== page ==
4. #4
    Senior Member robusto's Avatar
    Join Date
    Feb 2005
    Posts
    2,644
    While I'm seduced by modernity with computer-controlled bells and whistles, for longevity, cast-iron (or should that be brass?) simplicity works best.

    My latest car is a 6.4 litre computer on wheels and I need my wife as co-pilot to operate the touch-screen gadgetry while I concentrate on the driving.

    My oldest engine is a 6.3 litre 1970s built cast iron monster diesel still chugging away on my boat --no electronics apart from the alternator which it doesn't need anyway.

    So yes, Grimac built their machine (after building parts for other companies) for durability based on good design simplicity.

  5. #5
    Senior Member robusto's Avatar
    Join Date
    Feb 2005
    Posts
    2,644
    Lyrebird, that would appear to be a nice "even" deadband for a 10 litre boiler.

    It should not affect brew water going through the heat exchanger.

  6. #6
    Senior Member Lyrebird's Avatar
    Join Date
    Jun 2018
    Posts
    505
    Quote Originally Posted by robusto View Post
    Lyrebird, that would appear to be a nice "even" deadband for a 10 litre boiler.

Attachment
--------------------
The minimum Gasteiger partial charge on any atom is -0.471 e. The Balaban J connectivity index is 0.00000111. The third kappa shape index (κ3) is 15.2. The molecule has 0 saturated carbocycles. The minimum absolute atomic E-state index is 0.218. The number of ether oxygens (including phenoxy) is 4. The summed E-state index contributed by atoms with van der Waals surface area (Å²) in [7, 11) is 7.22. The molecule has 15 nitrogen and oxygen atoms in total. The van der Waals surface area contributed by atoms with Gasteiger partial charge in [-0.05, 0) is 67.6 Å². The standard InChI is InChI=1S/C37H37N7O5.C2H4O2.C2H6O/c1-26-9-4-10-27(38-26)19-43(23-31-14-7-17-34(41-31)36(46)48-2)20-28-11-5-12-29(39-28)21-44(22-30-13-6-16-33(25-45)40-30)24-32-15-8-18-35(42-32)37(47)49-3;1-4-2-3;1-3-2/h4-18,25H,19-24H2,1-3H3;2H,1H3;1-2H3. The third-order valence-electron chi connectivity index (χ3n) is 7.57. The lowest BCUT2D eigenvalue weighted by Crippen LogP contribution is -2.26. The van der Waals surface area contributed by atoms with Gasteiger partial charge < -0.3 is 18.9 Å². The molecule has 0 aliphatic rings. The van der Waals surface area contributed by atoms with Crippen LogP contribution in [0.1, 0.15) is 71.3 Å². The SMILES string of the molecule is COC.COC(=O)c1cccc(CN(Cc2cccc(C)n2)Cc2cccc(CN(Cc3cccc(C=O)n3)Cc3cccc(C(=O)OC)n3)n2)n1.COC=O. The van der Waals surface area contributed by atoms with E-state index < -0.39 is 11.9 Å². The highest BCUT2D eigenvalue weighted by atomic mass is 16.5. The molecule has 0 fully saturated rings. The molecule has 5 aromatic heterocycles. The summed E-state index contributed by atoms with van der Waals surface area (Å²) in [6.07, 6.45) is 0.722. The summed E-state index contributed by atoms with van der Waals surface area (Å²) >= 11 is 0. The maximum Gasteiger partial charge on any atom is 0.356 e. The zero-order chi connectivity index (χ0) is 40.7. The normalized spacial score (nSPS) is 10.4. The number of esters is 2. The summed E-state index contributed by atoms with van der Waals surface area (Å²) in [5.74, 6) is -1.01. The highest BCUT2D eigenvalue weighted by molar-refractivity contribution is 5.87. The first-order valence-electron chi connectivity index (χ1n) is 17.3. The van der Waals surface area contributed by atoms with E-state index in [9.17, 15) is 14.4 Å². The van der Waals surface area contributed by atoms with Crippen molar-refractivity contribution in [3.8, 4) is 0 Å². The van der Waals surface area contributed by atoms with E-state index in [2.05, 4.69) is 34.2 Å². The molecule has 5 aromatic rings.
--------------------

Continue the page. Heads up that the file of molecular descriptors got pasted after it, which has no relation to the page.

It should not affect brew water going through the heat exchanger.
    Not sure I agree with that.

    The water out of the HX will be a mixture of the water that has sat in the HX between shots and inlet water that is being heated by the HX.

    We can assume that the water in the HX has equilibrated to somewhere close to the boiler water temperature.

    For the inlet water, energy gain in a heat exchanger is U.A.ΔT*, U and A are fixed by the design and materials of the HX so the functional variable is ΔT. If the incoming water is at a nominal temperature (say it's 20 degrees) then by definition there will be more heat gain when the boiler water is at the top of the band than at the bottom as the initial ΔT has increased from 94 oC to 98 oC.

    Accordingly, there will be a temperature difference in the water being fed to the group which is created by the boiler swing. The thermal mass of the group will serve to push the temperature of the water towards the group temp but it can't completely equilibrate because the system is passive.

    * U = heat transfer coefficient of the media and surfaces, basically it is the inverse of the more familiar R value used for insulation.
    A = Area of heat exchanger surface